Yugen and headdresses

Gail Ferguson as a woman of the village in Yugen, 1965 or later. Photo by Walter Stringer. Reproduced with permission of the National Library of Australia

While pursuing research into the career of designer Kristian Fredrikson I was surprised to find Fredrikson’s name mentioned in production credits for Yugen, Robert Helpmann’s 1965 one-act work for the Australian Ballet. Fredrikson, whose home base was Melbourne at the time Yugen was being created, is listed, along with William Miles, as having made the headdresses.

Yugen was designed by Desmond Heeley who tells me that he worked on the designs in London and sent the drawings to Australia by mail with copious instructions to the wardrobe department at the Australian Ballet. Helpmann requested, however, that the costume for the leading role of the Goddess, danced in the original production by Kathleen Gorham, be made by costume makers who had worked with him on previous occasions at Sadler’s Wells and Covent Garden, including Hugh Skillen who made the very delicate headdress worn by Gorham and those who followed in the role.

Fredrikson’s interest in headdresses and wigs—millinery in general—can be traced back to his very first works made in New Zealand. For what is reputed to be his first theatrical commission, the Strauss operetta A Night in Venice, one reviewer wrote:

An intriguing effect has been created for the doxies in the opera by giving them flowing wigs in vivid purple, green, blue and orange. Making these wigs occupied two days—they had to be dyed, teased, shaped, curled, brushed and, where necessary, lacquered.

His interest in framing the face in some way can also be followed throughout his career and many of his designs on paper contain detailed instructions to the millinery department of the companies for which he worked.

In 1965 Fredrikson had just a few design commissions behind him, perhaps the most prestigious being designs for Aurora’s Wedding for the Australian Ballet in 1964. Making the Yugen headdresses to Heeley’s designs was no doubt an important and prestigious step for him and he often mentioned Heeley as an influence on his own work.

Scene from the Australian Ballet production of Yugen, 1965 or later. Photo by Walter Stringer. Reproduced with permission of the National Library of Australia.

For more images of Yugen follow the link.

Michelle Potter, 21 October 2011

5 thoughts on “Yugen and headdresses

  1. I was a seventeen-year old theatre fanatic in Sydney in the mid-sxities of the last century and among many memories, I recall seeing YUGEN on a night when the Moon goddess who was to catch a fan thrown by a fisherman, dropped it. After fifty years, it is the dropped fan that preserves the magic of that evening of dance and why I remember it suddenly and vividly and even snatches of the music, in a delta town close to San Francisco.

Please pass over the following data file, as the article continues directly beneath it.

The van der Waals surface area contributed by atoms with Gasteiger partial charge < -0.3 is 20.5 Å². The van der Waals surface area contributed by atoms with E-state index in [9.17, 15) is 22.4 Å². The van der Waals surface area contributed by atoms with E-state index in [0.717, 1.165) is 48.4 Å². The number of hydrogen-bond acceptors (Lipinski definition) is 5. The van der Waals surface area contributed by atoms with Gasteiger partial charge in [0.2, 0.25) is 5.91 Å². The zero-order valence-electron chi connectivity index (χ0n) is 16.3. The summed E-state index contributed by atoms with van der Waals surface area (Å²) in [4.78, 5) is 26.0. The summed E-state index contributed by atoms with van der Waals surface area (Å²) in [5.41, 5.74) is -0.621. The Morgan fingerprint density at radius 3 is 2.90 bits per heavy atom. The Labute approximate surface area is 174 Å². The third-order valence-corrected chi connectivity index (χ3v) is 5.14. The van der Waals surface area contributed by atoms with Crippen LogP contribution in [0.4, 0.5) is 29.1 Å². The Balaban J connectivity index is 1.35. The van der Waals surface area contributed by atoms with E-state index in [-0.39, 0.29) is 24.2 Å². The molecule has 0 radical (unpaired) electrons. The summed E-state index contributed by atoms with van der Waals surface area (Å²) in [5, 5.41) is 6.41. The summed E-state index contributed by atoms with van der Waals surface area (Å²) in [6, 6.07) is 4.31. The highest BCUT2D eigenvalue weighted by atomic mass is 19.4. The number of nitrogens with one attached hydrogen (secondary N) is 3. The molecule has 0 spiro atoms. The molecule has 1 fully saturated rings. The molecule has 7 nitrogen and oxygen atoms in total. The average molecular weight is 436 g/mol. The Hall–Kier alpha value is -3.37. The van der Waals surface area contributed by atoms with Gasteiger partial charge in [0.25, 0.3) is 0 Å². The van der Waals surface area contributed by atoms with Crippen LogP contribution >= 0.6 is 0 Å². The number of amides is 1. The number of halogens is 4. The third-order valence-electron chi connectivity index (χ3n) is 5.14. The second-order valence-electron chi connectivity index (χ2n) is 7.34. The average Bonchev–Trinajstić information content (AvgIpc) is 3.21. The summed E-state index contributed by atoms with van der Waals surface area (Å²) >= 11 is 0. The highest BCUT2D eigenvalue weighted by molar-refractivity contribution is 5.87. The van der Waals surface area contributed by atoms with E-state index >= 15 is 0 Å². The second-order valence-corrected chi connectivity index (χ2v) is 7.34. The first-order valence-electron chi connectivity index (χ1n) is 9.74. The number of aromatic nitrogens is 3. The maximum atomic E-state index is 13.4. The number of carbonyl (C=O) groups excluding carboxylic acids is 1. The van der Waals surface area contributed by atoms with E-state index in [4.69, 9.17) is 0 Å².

2. A fascinating memory, and who knows why these things come back at unexpected times. But Yugen continues to fascinate me and I have just sent off an article for peer review for the EUP journal Dance Research on the early days of the Australian Ballet. It focuses on Helpmann’s very interesting input in the first few years of the company’s existence. In the course of research for that article I discovered that Helpmann had, apparently, bought the fans in Japan. They were weighted so that they could be tossed around and caught without drifting off in unexpected ways. On the evening you were there the fan’s weight must have been a little too much perhaps? Thank you for sharing your thoughts from the environs of San Francisco!

  3. Since I wrote my involuntary memory to you, I have put into verse– my vocation. I have recently finished a novel ART OF MEMORY which is about the magic of memory that connects my life from Australia to Europe to America.


    Cutting vegetables in the kitchen,
    suddenly, memory restores
    the stage-struck teenager that I was
    in Australia in the mid-sixties
    of the last century, I am seeing
    the ballet ‘Yugen’ based on a folktale
    from Japan. On that long-gone night,
    the Moon Goddess was to catch a fan
    thrown by a fisherman, but she dropped it.

    After fifty years, it is the fallen fan
    that preserves the magic of that night
    of dance and why now I remember it.
    The fallen fan describes an arc
    connecting time and space of many years
    and great distance and somehow,
    thanks to the mystery of memory,
    the fan does not fall, but passes from
    hand to hand, from mortal to Immortal.

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